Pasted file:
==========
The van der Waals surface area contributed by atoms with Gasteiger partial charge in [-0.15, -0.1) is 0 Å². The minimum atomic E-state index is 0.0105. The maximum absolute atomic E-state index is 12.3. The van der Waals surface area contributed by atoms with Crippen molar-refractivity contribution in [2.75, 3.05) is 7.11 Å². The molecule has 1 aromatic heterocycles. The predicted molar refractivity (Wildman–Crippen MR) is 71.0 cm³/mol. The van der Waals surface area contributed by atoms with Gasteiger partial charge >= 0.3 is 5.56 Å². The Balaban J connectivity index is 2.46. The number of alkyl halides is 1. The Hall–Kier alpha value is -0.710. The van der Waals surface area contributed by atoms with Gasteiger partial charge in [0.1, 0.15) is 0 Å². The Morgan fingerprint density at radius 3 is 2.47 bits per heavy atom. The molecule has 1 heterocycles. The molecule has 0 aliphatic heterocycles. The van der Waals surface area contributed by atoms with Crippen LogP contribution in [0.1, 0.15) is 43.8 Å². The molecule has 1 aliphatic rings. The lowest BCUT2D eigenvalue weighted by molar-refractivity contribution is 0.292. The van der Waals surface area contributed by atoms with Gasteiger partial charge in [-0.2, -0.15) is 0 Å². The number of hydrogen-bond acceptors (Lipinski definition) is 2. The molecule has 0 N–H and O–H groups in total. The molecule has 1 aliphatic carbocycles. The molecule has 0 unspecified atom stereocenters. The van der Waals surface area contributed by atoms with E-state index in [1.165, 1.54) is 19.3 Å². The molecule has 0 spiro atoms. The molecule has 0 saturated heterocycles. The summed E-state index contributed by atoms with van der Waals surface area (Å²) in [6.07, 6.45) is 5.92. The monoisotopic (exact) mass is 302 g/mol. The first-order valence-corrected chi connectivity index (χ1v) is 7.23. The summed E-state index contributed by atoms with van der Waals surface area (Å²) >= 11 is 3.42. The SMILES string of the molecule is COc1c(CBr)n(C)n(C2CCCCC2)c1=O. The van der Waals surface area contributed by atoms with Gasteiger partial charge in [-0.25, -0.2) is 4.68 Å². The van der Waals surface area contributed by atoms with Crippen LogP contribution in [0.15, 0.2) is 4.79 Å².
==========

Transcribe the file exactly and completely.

The van der Waals surface area contributed by atoms with Gasteiger partial charge in [-0.15, -0.1) is 0 Å². The minimum atomic E-state index is 0.0105. The maximum absolute atomic E-state index is 12.3. The van der Waals surface area contributed by atoms with Crippen molar-refractivity contribution in [2.75, 3.05) is 7.11 Å². The molecule has 1 aromatic heterocycles. The predicted molar refractivity (Wildman–Crippen MR) is 71.0 cm³/mol. The van der Waals surface area contributed by atoms with Gasteiger partial charge >= 0.3 is 5.56 Å². The Balaban J connectivity index is 2.46. The number of alkyl halides is 1. The Hall–Kier alpha value is -0.710. The van der Waals surface area contributed by atoms with Gasteiger partial charge in [0.1, 0.15) is 0 Å². The Morgan fingerprint density at radius 3 is 2.47 bits per heavy atom. The molecule has 1 heterocycles. The molecule has 0 aliphatic heterocycles. The van der Waals surface area contributed by atoms with Crippen LogP contribution in [0.1, 0.15) is 43.8 Å². The molecule has 1 aliphatic rings. The lowest BCUT2D eigenvalue weighted by molar-refractivity contribution is 0.292. The van der Waals surface area contributed by atoms with Gasteiger partial charge in [-0.2, -0.15) is 0 Å². The number of hydrogen-bond acceptors (Lipinski definition) is 2. The molecule has 0 N–H and O–H groups in total. The molecule has 1 aliphatic carbocycles. The molecule has 0 unspecified atom stereocenters. The van der Waals surface area contributed by atoms with E-state index in [1.165, 1.54) is 19.3 Å². The molecule has 0 spiro atoms. The molecule has 0 saturated heterocycles. The summed E-state index contributed by atoms with van der Waals surface area (Å²) in [6.07, 6.45) is 5.92. The monoisotopic (exact) mass is 302 g/mol. The first-order valence-corrected chi connectivity index (χ1v) is 7.23. The summed E-state index contributed by atoms with van der Waals surface area (Å²) >= 11 is 3.42. The SMILES string of the molecule is COc1c(CBr)n(C)n(C2CCCCC2)c1=O. The van der Waals surface area contributed by atoms with Gasteiger partial charge in [-0.25, -0.2) is 4.68 Å². The van der Waals surface area contributed by atoms with Crippen LogP contribution in [0.15, 0.2) is 4.79 Å².